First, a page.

October 31, 2011
pyramides de breton
In the early autumn of 2000, my wife and I took a little trip, driving through the Loire Valley, Brittany, and Normandy. I had planned the trip so we would stay in hotels in cities located about 2 hours apart. We would spend a few days at each one while we saw the local sights. While driving between the cities, we’d visit points‑of‑interest along the way or requiring a short detour. We hit as many high (and low) points along the way as time and energy allowed. Having an espresso or glass of wine in a small café always had priority over the major sights.
Our longest drive was from the Loire‑Valley city of Angers to the Breton village of Pont‑Aven. Angers had provided many wonderful memories including the surprising Musée de l’Ardoise, a museum all about slate, and a hotel room in an old house with a bathroom my wife still talks about. Along the drive to Pont‑Aven, we only stopped in Vannes; Nantes and Guérande would be visited a year later. The weather was a bit overcast and drizzly by the time we reached Pont‑Aven in the late afternoon. We were staying in a four‑room hotel that was part of the Michelin one‑star restaurant Le Moulin de Rosmadec. I had chosen the town partly because of the many glowing reports I had read in guide books and partly to eat at this restaurant. I was soon to learn that I would be disappointed on both accounts.
Only one of the fourteen original mills in the town remained in working condition, and it couldn’t be toured. No longer a mill town, starting with Gauguin and continuing until today, Pont‑Aven had become a bit of an artist’s colony. There were lots of galleries, most full of seascapes. There were buses of tourists, most of the Asian variety. And there were lots of butter cookies, galettes de Pont‑Aven, being sold. (Having not noticed before, we found these same cookies in many local stores when we returned home.) The whole place had a Mendocino‑like feel to it.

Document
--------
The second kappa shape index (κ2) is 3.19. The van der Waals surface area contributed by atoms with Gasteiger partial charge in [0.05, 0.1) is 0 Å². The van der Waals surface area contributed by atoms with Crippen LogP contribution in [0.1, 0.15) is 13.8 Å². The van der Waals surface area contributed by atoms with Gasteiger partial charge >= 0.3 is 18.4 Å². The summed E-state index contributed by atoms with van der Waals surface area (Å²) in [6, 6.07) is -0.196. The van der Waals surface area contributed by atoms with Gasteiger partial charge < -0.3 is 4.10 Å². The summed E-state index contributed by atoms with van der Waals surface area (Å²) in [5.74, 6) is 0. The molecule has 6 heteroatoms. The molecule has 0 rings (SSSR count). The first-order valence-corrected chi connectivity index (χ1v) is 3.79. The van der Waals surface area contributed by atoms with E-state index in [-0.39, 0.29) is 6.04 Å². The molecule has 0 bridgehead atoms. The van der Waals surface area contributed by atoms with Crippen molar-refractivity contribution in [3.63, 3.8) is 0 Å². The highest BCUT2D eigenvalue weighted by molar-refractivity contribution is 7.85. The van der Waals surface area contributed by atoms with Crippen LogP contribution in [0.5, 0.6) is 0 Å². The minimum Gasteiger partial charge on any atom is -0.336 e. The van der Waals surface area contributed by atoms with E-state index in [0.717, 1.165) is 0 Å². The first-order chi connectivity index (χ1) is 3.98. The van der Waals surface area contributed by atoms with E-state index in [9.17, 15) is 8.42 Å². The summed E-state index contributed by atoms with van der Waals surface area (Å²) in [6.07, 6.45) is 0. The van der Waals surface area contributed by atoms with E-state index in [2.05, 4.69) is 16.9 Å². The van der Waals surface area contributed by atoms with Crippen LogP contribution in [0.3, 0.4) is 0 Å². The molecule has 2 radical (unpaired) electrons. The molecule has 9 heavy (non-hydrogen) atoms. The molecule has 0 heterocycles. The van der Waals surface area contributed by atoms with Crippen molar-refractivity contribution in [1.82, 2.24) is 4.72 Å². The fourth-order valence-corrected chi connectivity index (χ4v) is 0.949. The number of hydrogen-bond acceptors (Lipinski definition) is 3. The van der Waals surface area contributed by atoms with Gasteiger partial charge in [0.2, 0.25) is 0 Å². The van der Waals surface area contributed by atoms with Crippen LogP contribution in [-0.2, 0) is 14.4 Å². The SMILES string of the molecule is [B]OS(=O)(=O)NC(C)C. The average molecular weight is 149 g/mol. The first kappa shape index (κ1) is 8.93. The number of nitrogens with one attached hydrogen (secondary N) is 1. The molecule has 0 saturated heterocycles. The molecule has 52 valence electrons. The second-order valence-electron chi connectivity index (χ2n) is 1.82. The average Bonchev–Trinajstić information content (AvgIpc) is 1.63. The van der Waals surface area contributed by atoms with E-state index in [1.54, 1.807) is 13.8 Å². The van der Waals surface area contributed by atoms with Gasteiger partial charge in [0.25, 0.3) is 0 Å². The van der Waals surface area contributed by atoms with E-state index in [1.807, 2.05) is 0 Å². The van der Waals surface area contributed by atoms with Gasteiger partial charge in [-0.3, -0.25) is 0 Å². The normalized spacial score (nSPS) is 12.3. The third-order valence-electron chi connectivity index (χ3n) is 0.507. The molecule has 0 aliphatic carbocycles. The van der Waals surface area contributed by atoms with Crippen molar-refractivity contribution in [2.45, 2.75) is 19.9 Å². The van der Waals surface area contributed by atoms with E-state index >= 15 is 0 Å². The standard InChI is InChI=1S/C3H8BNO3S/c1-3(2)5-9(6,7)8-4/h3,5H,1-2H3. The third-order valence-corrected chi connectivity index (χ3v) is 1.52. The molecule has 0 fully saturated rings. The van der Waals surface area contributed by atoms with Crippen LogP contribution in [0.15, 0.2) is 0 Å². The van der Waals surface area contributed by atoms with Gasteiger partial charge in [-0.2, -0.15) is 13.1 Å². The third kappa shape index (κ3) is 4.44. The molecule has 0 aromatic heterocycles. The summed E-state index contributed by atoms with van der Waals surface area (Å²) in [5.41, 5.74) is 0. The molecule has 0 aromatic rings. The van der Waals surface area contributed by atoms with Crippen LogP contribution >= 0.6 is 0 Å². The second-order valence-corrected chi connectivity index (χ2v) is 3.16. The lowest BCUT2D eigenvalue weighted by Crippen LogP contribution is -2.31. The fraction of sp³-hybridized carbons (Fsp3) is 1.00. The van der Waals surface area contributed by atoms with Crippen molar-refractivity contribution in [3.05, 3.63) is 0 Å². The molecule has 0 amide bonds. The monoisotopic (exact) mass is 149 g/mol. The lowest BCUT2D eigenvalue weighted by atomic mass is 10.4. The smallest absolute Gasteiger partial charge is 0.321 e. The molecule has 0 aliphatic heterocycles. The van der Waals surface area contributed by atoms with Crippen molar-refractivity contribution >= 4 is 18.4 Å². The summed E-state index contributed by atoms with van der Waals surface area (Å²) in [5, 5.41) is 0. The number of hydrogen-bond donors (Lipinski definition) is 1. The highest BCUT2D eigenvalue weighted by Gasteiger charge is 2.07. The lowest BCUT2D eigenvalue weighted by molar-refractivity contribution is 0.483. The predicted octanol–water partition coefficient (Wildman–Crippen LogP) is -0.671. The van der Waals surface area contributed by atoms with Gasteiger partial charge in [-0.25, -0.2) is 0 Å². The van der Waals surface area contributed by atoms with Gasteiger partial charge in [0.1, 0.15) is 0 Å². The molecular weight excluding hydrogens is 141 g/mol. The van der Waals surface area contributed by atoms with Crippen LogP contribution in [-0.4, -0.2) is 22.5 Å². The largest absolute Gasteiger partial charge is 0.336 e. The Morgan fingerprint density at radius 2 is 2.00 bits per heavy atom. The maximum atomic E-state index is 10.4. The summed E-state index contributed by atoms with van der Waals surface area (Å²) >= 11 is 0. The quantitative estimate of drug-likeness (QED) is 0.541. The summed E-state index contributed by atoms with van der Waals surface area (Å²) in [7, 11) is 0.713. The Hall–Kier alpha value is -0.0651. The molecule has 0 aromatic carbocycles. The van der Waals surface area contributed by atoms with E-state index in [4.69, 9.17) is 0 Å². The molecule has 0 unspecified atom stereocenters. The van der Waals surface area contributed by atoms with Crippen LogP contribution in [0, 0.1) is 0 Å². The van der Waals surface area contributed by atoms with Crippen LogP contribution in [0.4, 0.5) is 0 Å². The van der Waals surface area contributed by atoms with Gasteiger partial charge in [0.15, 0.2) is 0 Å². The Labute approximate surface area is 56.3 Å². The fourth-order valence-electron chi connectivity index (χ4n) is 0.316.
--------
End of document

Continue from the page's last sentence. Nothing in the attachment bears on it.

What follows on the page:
The meal that night was a bit disappointing. The dining room was rustic and heavy. We were located off the main room in a little alcove and only minimal service was afforded us. The meal also felt rustic and heavy. Both my wife’s lobster and my mixed grill of lamb were a bit overcooked. Unfortunately, my wife’s notes of the evening don’t state whether the mignardise plate included galettes de Pont‑Aven.
So when Eddy Van Damme posted an article on his blog
referring to sablé breton,
my first thoughts went to galettes de Pont‑Aven,
even though there is nothing similar between the two cookies. Van Damme translates sablé breton
as Breton shortbread, which I have a problem with. Sable
means “sand” or “sandy” in French, and sablé
is a shortbread cookie, at least according to my Collins Dictionary. But in practice, sablés
are crumbly cookies and quite different than the Scottish shortbread most people associate with the term. Technically, they may be shortbread cookies, but not what most people think of as shortbread. Plus Van Damme’s cookie dough is a batter that can be piped. It’s not as crumbly as the shortbread dough I’ve worked with in the past, and the finished product is more cake than cookie in texture. In the end, I decided that I would have to give these cookies a different name since they are much different than the sablés
I’ve had in the past. Thus the meaningless name, pyramides de breton,
This mignardise consists of three parts: the cookie, the filling, and the icing. The basic cookie recipe is similar to what Van Damme presented in his blog. The icing recipe is an amalgamation of several that I found online. This recipe will produce 18 to 24 cookies.
60 g (4+ T)
very soft unsalted butter
45 g (32⁄3 T)
finely granulated sugar
50 g (1⁄3 c)
50 g (1⁄4 c)
1. Preheat oven to 190 °C (375 °F). Select a silicone mold with 2.5‑cm (1‑in) square cavities and hollow tops, and place on a rimmed baking sheet.
2. Cream the butter, sugar, salt, and vanilla extract together. When smooth, mix in the egg yolk.
3. Sprinkle the two flours and the baking powder over the butter mixture, and mix until just combined.
4. Place the batter in a pastry bag. Pipe the batter into the mold, filling the cavities not quite full.
5. Bake until golden.
6. Cool on a rack.
7. When cool, fill the cavities in the tops of the cookies with the jam and level the tops with a small spatula. Arrange the filled cookies on an icing rack.
8. Place the sugar and water for the icing in a small saucepan and place over high heat. Bring the sugar to 110 °C (230 °F), and remove the saucepan from the heat. Stir in the powdered sugar.
9. Drizzle the icing over the filled cookies in an attractive manner. Leave the cookies alone until the icing hardens.